It was an amazing year and the best part was meeting all the great people. I did not expect such diversity in terms of academic and professional background – in my course we had people who had studied gambling, engineering, business, chemistry and sports sciences. It was amazing. Spending time with these people was the best thing and really gave me a new perspective on life and business.

The nature of the course meant that as well as academic knowledge, I also developed great networking skills by mixing with students from all over the world.

What happened after you graduated?

It did take me several months to find the right job. Most of my classmates were going into consulting and were applying for jobs months in advance. They were participating in the graduate schemes of big companies. However, joining the corporate world was never tempting for me. I was looking for a job in a startup, I wanted to challenge and disrupt the big corporates, not join them.

Eventually, I was lucky to get a digital marketing role at a really promising startup. There were a dozen people trying to disrupt the huge and established lettings agency industry, by digitising the process and by making tenant fees and vetting more transparent.

How did the idea for MEAVO come about?

JOB TODAY‘s office in London was located in a cool new coworking space, we had our own rooms, cool kitchen, free beers and everything! But, like in most offices, meeting rooms and privacy areas were hard to come by. Multiple people were constantly on the phone and taking important calls was difficult.

My colleague Thomas and I started browsing for office phone booths online and were amazed by how expensive all options on the market were. Half jokingly, I said “Thomas, let’s build our own, how hard can it be!?” A few months later we were already prototyping booths in a few different countries! As it turned out, it was a lot more difficult than we imagined and took us more than a year to develop a market-ready product. We wanted to do it right – with good, eco-friendly materials and manufacturing in the EU. Luckily, once we released the booths, people really liked them and the business just took off.

What have been the biggest challenges?

Prior to MEAVO, I had only been involved in digital businesses – Software as a Service (SaaS) companies. It’s been a steep learning curve operating a business heavily dependent on supply chains from multiple countries, managing stock and inventory, dealing with logistical issues, freight companies and customs procedures. Luckily, I had decent understanding of most of these areas from courses taken during my MSc at Cass, such as supply chain and operations. Recalling some of the concepts we studied and applying them in a real world business situations has been rewarding.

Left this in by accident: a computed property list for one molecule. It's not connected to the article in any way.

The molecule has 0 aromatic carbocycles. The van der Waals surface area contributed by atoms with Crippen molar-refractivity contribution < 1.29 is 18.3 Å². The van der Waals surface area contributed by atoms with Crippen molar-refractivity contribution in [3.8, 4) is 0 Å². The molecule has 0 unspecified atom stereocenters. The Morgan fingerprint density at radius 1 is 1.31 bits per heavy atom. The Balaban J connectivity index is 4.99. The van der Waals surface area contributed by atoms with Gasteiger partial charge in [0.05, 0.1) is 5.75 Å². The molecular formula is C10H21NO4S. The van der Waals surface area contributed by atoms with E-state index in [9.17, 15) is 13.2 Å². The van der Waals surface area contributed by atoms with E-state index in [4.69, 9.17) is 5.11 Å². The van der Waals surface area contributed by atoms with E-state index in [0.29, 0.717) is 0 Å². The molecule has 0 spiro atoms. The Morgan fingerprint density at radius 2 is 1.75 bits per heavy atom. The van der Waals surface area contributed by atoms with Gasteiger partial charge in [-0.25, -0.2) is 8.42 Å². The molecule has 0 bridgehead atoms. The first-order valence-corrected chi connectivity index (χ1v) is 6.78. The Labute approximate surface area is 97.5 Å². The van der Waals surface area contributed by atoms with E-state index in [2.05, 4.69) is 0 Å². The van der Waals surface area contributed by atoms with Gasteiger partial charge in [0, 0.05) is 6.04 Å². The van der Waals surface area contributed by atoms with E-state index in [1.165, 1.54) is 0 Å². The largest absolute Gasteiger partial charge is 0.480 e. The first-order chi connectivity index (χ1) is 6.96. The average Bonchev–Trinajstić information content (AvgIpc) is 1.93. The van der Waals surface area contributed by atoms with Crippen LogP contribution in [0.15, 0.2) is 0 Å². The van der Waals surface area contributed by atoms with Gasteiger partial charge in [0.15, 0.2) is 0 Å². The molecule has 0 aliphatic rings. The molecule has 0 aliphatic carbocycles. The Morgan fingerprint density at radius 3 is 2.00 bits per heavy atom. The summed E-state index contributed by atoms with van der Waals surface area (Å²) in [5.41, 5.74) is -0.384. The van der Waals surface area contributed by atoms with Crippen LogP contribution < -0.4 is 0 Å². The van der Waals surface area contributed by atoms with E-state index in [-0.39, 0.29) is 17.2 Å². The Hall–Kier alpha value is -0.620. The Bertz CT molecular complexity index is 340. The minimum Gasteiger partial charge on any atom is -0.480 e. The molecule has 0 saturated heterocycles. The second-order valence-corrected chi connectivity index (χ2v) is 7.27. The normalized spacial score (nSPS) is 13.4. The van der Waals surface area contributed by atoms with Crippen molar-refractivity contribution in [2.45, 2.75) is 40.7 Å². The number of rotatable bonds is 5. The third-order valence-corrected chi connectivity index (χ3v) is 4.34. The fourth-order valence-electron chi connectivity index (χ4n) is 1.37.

What has been the most rewarding experience?

There are a couple of things that I have thoroughly enjoyed since starting the business. Number one has been the feedback we have been receiving from our customers, they really enjoy the product. More importantly, we have many customers telling us that they weren’t able to afford a phone booth in the past and are so happy to finally have access to an affordable solution which makes no compromises with the quality and experience.

Secondly, Thomas and I are really keen on building a company that provides good work life balance for all employees, a company that people feel happy at. Giving our employees the flexibility to manage their own time, giving them the opportunities to grow professionally and, last but not least, providing a fair remuneration, are the three pillars we want to grow our company on.

Do you have any advice for anyone looking to follow in your footsteps?

Be brave and be curious. If you are not happy or don’t feel challenged in your job, look for something better. In this day and age, you don’t have to wear a suit and be in a Canary Wharf office to be considered successful. London is an amazing place, there are thousands of small companies that are looking for smart and driven people and will give them the opportunity to grow and learn. You have to take these opportunities.

Thank you to Todor for sharing his story!

The HAUS that Rachel built

Alumni Stories.

Rachel GodlinCreated by Rachel Godin (MA International Politics and Human Rights, 2018) and her business partner Elise Harrison, social enterprise HAUS OF is a safe space for vulnerable adults, providing them with an opportunity to connect with art therapies whilst ‘encouraging political activism and promoting diversity’. Read more about the HAUS that Rachel and Elise built…

Can you tell me about your time at City?

I studied an MA in International Politics and Human Rights which I thoroughly enjoyed. Especially learning about grassroots democratic movements and exploring political ideologies such as cosmopolitanism, universalism and community-making.

What happened after you graduated?

I took a job at British Standards Institution working as a Programme Manager, all the while wishing that I could somehow merge my political activism passions with my creativity so that I could live a more balanced life that was in tune with my ethics.

How did HAUS OF come about?